Since most states covered by the Amazon biome are known to harbor a large number of tick species, information about the ixodofauna in Acre State is almost certainly lacking. This study collected free-living ticks in Acre State with the aim of contributing new records and improving knowledge of the ixodofauna in this region. This study also presents the first record of an A. scalpturatum nymph successfully feeding on a human in the Brazilian North region (Rondônia State) - an accidental event experienced by a collaborator on this study.

Materials and Methods

Tick collections in Acre State

Two tick collections were performed in 2017 (January and August) in Amazon forest fragments located at Universidade Federal do Acre and along the AC-090 highway “Transacreana”, within 45 km of downtown Rio Branco. Drag flagging and visual inspection of leaves was conducted among bushes lining animal trails within forest fragments. Tick samples were stored in flasks and taken alive to the laboratory. Species identifications were performed under a Leica EZ4 HD® stereo microscope using taxonomic keys for nymphs (MARTINS et al., 2010) and adults (ONOFRIO et al., 2006). An A. scalpturatum male was identified morphologically and subjected to molecular analysis to confirm species identification. Pictures of this specimen were acquired using Leica LAS EZ® software.

Molecular analysis of A. scalpturatum

The A. scalpturatum male was subjected to DNA extraction using the guanidine isothiocyanate and phenol/chloroform protocol, as described previously (SANGIONI et al., 2005 – adapted). Polymerase chain reaction (PCR) used primers ITS-2F and ITS-2R (CSORDAS et al., 2016) to target an rDNA fragment of 649 bp from the Internal Transcribed Spacer 2 (ITS2) gene for further sequencing.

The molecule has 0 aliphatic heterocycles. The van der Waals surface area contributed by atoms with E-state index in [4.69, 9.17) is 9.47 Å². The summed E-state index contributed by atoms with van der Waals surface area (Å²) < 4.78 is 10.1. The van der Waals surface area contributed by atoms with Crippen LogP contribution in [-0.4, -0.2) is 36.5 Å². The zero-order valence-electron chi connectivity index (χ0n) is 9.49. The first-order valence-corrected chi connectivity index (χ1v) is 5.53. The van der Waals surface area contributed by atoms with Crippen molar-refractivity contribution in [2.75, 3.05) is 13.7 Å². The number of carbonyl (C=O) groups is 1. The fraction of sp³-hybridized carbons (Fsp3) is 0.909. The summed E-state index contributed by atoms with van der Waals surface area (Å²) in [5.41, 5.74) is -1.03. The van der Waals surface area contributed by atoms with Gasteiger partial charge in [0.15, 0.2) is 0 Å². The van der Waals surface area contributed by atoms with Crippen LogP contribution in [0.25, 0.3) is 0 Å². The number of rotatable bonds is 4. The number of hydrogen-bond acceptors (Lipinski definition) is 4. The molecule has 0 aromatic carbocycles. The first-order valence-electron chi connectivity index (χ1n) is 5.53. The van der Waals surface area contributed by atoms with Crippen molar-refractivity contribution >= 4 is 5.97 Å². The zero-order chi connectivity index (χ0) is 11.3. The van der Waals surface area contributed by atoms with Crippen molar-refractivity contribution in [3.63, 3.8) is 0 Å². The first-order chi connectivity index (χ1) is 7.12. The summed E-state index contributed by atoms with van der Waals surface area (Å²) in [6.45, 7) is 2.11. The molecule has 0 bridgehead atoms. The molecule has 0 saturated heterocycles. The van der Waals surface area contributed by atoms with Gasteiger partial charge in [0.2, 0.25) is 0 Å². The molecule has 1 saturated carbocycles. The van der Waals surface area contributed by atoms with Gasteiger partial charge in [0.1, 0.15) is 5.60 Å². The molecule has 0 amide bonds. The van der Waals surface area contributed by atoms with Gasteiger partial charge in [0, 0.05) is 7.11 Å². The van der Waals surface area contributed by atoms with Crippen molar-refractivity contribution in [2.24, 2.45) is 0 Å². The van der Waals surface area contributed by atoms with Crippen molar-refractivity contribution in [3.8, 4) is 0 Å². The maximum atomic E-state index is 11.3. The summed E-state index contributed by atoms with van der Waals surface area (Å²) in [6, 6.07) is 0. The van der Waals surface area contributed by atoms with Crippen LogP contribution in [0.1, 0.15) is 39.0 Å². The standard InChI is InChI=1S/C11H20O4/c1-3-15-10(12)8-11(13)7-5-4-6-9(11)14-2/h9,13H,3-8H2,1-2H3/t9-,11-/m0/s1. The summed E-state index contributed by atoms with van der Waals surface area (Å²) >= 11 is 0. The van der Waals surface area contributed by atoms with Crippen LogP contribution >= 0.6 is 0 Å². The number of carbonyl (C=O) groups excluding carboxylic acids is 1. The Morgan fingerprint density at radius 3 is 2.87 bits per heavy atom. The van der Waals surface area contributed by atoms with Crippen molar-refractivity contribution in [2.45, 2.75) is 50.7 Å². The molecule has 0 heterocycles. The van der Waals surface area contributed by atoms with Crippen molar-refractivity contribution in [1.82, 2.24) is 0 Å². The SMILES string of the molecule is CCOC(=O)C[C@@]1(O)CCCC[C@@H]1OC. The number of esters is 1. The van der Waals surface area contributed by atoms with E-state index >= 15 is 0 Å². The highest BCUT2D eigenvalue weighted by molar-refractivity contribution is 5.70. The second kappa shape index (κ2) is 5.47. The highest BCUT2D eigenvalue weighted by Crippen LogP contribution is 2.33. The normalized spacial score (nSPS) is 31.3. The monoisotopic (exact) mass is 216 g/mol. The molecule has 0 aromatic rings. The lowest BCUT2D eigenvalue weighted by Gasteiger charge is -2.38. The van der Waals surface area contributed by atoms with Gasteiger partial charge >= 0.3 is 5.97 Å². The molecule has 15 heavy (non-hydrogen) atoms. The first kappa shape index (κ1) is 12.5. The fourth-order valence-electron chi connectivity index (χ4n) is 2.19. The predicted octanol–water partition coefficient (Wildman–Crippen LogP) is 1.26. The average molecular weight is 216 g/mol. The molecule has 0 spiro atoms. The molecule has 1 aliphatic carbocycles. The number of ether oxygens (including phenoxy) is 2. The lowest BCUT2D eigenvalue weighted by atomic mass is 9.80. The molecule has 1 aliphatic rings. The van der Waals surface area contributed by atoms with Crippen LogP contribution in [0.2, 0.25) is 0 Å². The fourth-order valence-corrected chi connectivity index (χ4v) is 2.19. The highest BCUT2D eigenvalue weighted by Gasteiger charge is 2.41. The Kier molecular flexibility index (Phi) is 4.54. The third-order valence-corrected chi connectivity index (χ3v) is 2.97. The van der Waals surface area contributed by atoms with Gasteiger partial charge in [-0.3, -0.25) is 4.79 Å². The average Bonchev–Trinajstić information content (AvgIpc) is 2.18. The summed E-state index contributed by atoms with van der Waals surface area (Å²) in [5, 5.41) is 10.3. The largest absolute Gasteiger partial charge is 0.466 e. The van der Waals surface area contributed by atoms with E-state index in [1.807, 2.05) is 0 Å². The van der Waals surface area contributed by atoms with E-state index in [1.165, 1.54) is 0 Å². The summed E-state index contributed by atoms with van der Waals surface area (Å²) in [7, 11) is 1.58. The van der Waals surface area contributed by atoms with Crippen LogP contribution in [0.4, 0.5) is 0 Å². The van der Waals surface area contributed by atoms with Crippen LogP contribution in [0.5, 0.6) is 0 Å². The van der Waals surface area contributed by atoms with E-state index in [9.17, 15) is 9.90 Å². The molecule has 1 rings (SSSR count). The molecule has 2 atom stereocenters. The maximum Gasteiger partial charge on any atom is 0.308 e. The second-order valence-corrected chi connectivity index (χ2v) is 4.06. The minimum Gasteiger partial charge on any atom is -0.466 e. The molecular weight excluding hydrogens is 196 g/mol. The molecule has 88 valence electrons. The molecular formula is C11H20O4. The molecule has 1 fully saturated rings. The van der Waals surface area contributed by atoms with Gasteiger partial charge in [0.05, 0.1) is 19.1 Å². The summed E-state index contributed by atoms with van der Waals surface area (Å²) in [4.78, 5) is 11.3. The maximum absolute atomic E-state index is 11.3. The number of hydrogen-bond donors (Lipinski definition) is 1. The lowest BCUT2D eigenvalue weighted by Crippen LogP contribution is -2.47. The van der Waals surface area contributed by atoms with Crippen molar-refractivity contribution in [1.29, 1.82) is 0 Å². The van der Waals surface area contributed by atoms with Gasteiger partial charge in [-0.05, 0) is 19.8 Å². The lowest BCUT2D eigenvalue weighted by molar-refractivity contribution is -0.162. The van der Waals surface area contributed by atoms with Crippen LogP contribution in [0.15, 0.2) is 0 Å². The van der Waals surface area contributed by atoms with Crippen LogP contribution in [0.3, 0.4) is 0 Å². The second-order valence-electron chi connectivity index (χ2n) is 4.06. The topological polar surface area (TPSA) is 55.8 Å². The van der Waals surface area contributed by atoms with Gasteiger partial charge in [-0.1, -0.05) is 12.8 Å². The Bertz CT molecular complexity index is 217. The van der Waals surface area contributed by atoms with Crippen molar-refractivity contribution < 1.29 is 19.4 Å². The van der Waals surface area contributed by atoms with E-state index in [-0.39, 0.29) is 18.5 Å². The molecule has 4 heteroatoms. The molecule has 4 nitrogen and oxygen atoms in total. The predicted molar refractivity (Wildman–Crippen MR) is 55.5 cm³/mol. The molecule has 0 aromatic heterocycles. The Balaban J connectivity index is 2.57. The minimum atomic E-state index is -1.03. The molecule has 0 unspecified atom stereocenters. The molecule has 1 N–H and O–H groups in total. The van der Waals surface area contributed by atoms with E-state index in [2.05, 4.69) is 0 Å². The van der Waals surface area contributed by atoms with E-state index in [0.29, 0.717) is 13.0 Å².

The PCR product was analyzed on a 1.5% agarose gel containing ethidium bromide, visualized and recorded under ultraviolet light using a transilluminator. The PCR product was sequenced using the Sequencing and Genotyping DNA Platform at the René Rachou Research Center, Oswaldo Cruz Foundation, Belo Horizonte, Brazil. The Sanger method (SANGER et al., 1977) was conducted, in duplicate, using an ABI 3730 (Life Technologies®) sequencer. The sequences were treated and aligned using the ClustalW algorithm on MEGA 7.0 (KUMAR et al., 2016). The final sequence was deposited in GenBank under access code MH300128.1. The sequence was then aligned and compared to other Amblyomma spp. sequences using the BLASTn tool.

A phylogenetic tree was built to compare the obtained sequence with sequences of Amblyomma spp. on GenBank; this was achieved by applying the Maximum Likelihood method based on the Tamura 3-parameter model (TAMURA, 1992). Initial trees were obtained by applying Neighbor-Join and BioNJ algorithms. All positions containing gaps and missing data were eliminated.

Evaluation of A. scalpturatum nymph feeding competence on a human

An engorged nymph was discovered on the body of a collaborator in this study. The nymph was detached manually and brought to the laboratory. It was incubated under controlled environmental conditions: 28 °C at 85% humidity under a 12:12h light-dark cycle. Following incubation and molting, the adult specimen was identified under a stereo microscope using the taxonomic key of Onofrio et al. (2006).